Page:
Anal Fistula

General Illness Information

Common Name:
ANAL FISTULA

Medical Term: None Specified.

Description: An abnormal channel from the anus or rectum to the skin near the anal opening but may occasionally be to another organ such as the vagina. Most fistulas begin from a deep gland in the wall of the anus or rectum. However, fistulas may sometimes result from drainage of an ano-rectal abscess. The fistula may be painful and it may discharge pus. Fistulas in infants are usually congenital and are more common in boys than girls.

Causes:

  • Anal fistula can be caused by an infection, which starts in the anorectal crypts forming an abscess.
  • Abscess bursts, leaving behind a tract from the interior to the anal opening.
  • Other causes include injury to the anus or rectum, inflammation of the bowel (e.g. crohn’s diverticulitis) or cancer of the bowel.

Prevention: No particular preventive steps.

Signs & Symptoms

  • Constant or intermittent purulent discharge.
  • Firm-tender lump.
  • Pain during or after bowel movement.
  • Discoloration of skin surrounding fistula.

Risk Factors

  • Inflammatory bowel disease, such as crohn’s disease.
  • Infection (e.g. tuberculosis, diverticulitis)
  • Puncture wound in anal canal lining or injury from an enema tip, injury during childbirth.
  • Cancer of the bowel.
  • Injection treatment for internal hemorrhoids.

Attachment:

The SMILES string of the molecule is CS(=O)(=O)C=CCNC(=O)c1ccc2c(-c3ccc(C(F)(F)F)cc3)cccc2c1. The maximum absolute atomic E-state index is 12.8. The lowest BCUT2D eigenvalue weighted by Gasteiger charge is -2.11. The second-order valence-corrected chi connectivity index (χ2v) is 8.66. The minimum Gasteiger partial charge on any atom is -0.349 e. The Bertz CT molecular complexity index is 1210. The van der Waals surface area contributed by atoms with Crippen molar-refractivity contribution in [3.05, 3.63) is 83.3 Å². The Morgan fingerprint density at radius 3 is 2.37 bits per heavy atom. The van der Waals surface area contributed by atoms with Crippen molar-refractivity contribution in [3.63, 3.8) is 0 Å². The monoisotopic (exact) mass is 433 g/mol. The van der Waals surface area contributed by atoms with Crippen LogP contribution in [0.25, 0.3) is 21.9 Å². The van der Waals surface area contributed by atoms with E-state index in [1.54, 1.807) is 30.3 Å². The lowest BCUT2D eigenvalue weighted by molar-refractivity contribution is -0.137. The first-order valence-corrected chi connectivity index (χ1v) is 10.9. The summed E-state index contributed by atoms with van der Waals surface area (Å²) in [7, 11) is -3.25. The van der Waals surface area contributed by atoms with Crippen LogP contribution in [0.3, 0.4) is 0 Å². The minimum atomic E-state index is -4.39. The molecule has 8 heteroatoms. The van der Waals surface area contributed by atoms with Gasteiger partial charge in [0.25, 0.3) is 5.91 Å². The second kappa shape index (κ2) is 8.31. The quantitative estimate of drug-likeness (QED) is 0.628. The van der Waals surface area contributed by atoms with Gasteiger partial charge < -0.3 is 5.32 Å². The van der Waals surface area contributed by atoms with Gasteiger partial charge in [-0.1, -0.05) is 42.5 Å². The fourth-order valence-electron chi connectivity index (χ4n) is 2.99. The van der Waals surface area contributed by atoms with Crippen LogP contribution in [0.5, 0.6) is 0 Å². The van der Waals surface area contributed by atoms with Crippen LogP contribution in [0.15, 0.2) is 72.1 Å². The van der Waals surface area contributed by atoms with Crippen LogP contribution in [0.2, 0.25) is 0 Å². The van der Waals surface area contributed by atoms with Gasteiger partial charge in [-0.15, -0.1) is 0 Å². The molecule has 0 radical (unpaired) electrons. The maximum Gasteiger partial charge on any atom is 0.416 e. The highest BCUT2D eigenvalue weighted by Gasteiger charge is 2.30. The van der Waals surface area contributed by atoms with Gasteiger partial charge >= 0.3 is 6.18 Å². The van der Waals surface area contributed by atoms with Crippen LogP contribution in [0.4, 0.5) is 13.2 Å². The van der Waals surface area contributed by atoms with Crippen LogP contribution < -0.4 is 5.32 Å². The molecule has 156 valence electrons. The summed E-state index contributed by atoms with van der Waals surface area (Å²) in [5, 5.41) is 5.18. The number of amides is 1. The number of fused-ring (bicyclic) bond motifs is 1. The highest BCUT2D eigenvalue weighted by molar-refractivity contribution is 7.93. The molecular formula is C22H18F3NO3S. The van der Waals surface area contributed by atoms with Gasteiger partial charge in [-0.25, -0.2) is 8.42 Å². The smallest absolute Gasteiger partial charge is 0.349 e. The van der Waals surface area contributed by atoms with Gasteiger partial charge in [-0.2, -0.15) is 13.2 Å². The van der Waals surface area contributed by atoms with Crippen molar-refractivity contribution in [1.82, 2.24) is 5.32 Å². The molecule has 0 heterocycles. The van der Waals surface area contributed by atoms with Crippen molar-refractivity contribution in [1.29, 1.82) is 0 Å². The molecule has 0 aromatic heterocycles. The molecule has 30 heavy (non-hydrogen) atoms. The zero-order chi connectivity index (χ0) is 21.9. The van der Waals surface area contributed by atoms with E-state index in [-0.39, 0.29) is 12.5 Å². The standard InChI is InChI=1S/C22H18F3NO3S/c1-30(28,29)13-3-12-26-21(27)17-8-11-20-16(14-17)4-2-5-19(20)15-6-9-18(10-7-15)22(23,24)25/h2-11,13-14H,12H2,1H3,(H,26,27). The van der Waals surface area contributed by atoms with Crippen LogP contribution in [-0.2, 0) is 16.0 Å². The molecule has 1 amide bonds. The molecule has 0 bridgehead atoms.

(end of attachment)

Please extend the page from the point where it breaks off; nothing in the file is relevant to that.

Diagnosis & Treatment

  • Examination may reveal one or more openings around the anus and the doctor may be able to palpate a cord-like tract. A probe may be inserted to determine the depth and the direction of the fistula.
  • Anoscopy (examination of the anus with an instrument) with probing may help reveal the primary opening. Sigmoidoscopy is also required to rule out concurrent bowel disorder.

General Measures:

  • Minor surgical procedure to excise fistula. Usually with local anesthetic (occasionally general anesthetic required).
  • Warm sitz baths after surgery to help relieve any discomfort.

Medications:

  • Stool softeners may be prescribed to prevent constipation.
  • Antibiotics may be prescribed if an infection is present.

Activity:

Resume work and normal activity as soon as possible.

Diet:

Regular diet, high in fiber.

Possible Complications :

  • Constipation.
  • Post-surgical bowel sphincter incompetence.
  • Delayed wound healing in cases of underlying bowel disorder such as crohn’s disease.

Prognosis

This condition is usually effectively treated by surgery unless underlying bowel disorder complicates it.